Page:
Get to know how to organize your headless content and how AEM’s translation tools work.
In the previous document of the AEM headless translation journey, Learn about headless content and how to translate in AEM you learned the basic theory of what a headless CMS is and you should now:
This article builds on those fundamentals so you understand how AEM stores and manages headless content and how you can use AEM’s translation tools to translate that content.
This document helps you understand how to get started translating headless content in AEM. After reading you should:
There are several requirements before you begin translating your headless AEM content.
If you are not familiar with using a large-scale CMS like AEM, consider reviewing the Basic Handling documentation before proceeding. The Basic Handling documentation is not part of the journey. As such, return to this page when complete.
project-administratorsgroup in AEM
AEM’s content, be it headless or traditional web pages, is driven by its structure. AEM imposes few requirements on the content structure, but careful consideration of your content hierarchy as part of the project planning can make translation much simpler.
Plan for translation at the very beginning of the headless project. Work closely with the project manager and content architects early.
An Internationalization Project Manager may be required as a separate persona whose responsibility it is to define what content should be translated and what not, and what translated content may be modified by regional or local content producers.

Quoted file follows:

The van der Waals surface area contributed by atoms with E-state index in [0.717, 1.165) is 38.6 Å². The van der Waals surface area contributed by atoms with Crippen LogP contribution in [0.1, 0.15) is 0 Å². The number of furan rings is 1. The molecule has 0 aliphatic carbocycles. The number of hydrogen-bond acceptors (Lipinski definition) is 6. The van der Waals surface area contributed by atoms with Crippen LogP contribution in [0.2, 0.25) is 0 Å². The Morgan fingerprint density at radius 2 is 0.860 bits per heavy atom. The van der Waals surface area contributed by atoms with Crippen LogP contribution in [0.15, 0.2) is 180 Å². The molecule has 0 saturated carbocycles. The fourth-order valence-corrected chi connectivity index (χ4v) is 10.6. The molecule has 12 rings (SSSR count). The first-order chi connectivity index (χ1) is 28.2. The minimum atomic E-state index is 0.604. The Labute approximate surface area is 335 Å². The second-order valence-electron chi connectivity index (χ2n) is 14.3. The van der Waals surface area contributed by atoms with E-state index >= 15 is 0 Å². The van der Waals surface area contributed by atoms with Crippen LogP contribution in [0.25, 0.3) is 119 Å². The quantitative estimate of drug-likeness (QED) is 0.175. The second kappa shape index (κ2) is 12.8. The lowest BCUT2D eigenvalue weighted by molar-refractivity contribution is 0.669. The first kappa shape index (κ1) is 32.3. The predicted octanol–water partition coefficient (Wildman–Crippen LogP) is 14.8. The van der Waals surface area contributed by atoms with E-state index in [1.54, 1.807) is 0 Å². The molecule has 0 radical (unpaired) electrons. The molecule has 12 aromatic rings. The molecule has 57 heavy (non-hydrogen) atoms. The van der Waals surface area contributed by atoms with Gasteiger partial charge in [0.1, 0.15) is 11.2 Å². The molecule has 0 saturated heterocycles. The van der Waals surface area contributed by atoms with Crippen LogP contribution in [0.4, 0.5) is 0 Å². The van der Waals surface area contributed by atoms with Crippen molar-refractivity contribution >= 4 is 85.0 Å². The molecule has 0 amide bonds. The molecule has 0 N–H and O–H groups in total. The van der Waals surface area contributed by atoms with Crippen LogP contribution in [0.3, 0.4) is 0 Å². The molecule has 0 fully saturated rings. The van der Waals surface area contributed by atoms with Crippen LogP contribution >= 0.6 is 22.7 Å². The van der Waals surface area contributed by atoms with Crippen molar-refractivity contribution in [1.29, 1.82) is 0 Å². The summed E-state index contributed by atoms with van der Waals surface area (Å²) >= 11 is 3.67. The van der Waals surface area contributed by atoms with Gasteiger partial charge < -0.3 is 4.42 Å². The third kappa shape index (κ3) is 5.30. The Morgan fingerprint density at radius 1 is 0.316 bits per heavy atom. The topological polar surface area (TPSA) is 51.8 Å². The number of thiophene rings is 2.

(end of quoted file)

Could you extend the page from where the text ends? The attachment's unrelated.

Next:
For the translation specialist, it is not important to understand in-depth how AEM manages headless content. However being familiar with the basic concepts and terminology is helpful as you later use AEM’s translation tools. Most importantly you need to understand your own content and how it is structured so you can effectively translate it.
In order for headless content to be delivered consistently across channels, regions, and languages, content must be highly structured. AEM uses Content Models to enforce this structure. Think of Content Models as a kind of template or pattern for creating headless content. Because every project has its own needs, every project defines its own Content Fragment Models. AEM has no fixed requirements or structure for such models.
The content architect works early in the project to define this structure. As the translation specialist, you should work closely with the content architect to understand and organize the content.
It is the responsibility of the content architect to define the Content Models. The translation specialist should only be familiar with their structure as outlined in the following steps.
Because the Content Models define the structure of your content, you need to know which fields of your models must be translated. Generally you work with the content architect to define this. To browse the fields of your content models, follow the steps below.
Generally the content architect is responsible for identifying which fields are required for translation. The prior steps are provided for the understanding of the translation specialist.